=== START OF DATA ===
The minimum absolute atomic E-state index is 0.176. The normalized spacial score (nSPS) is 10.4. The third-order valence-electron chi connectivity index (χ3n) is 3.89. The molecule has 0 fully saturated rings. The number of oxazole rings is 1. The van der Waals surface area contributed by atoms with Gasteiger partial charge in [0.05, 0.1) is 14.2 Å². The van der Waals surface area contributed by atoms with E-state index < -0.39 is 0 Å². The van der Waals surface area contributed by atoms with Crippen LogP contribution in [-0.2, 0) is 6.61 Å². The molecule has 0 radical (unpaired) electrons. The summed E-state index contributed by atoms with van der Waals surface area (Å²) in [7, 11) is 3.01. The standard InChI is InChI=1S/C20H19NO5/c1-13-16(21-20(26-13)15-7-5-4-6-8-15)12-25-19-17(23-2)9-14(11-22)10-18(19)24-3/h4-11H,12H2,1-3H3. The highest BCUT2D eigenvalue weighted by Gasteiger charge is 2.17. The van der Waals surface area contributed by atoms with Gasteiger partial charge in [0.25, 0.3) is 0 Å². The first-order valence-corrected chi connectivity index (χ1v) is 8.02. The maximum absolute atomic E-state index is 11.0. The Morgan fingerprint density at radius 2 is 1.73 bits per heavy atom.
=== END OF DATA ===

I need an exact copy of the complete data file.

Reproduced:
The minimum absolute atomic E-state index is 0.176. The normalized spacial score (nSPS) is 10.4. The third-order valence-electron chi connectivity index (χ3n) is 3.89. The molecule has 0 fully saturated rings. The number of oxazole rings is 1. The van der Waals surface area contributed by atoms with Gasteiger partial charge in [0.05, 0.1) is 14.2 Å². The van der Waals surface area contributed by atoms with E-state index < -0.39 is 0 Å². The van der Waals surface area contributed by atoms with Crippen LogP contribution in [-0.2, 0) is 6.61 Å². The molecule has 0 radical (unpaired) electrons. The summed E-state index contributed by atoms with van der Waals surface area (Å²) in [7, 11) is 3.01. The standard InChI is InChI=1S/C20H19NO5/c1-13-16(21-20(26-13)15-7-5-4-6-8-15)12-25-19-17(23-2)9-14(11-22)10-18(19)24-3/h4-11H,12H2,1-3H3. The highest BCUT2D eigenvalue weighted by Gasteiger charge is 2.17. The van der Waals surface area contributed by atoms with Gasteiger partial charge in [0.25, 0.3) is 0 Å². The first-order valence-corrected chi connectivity index (χ1v) is 8.02. The maximum absolute atomic E-state index is 11.0. The Morgan fingerprint density at radius 2 is 1.73 bits per heavy atom.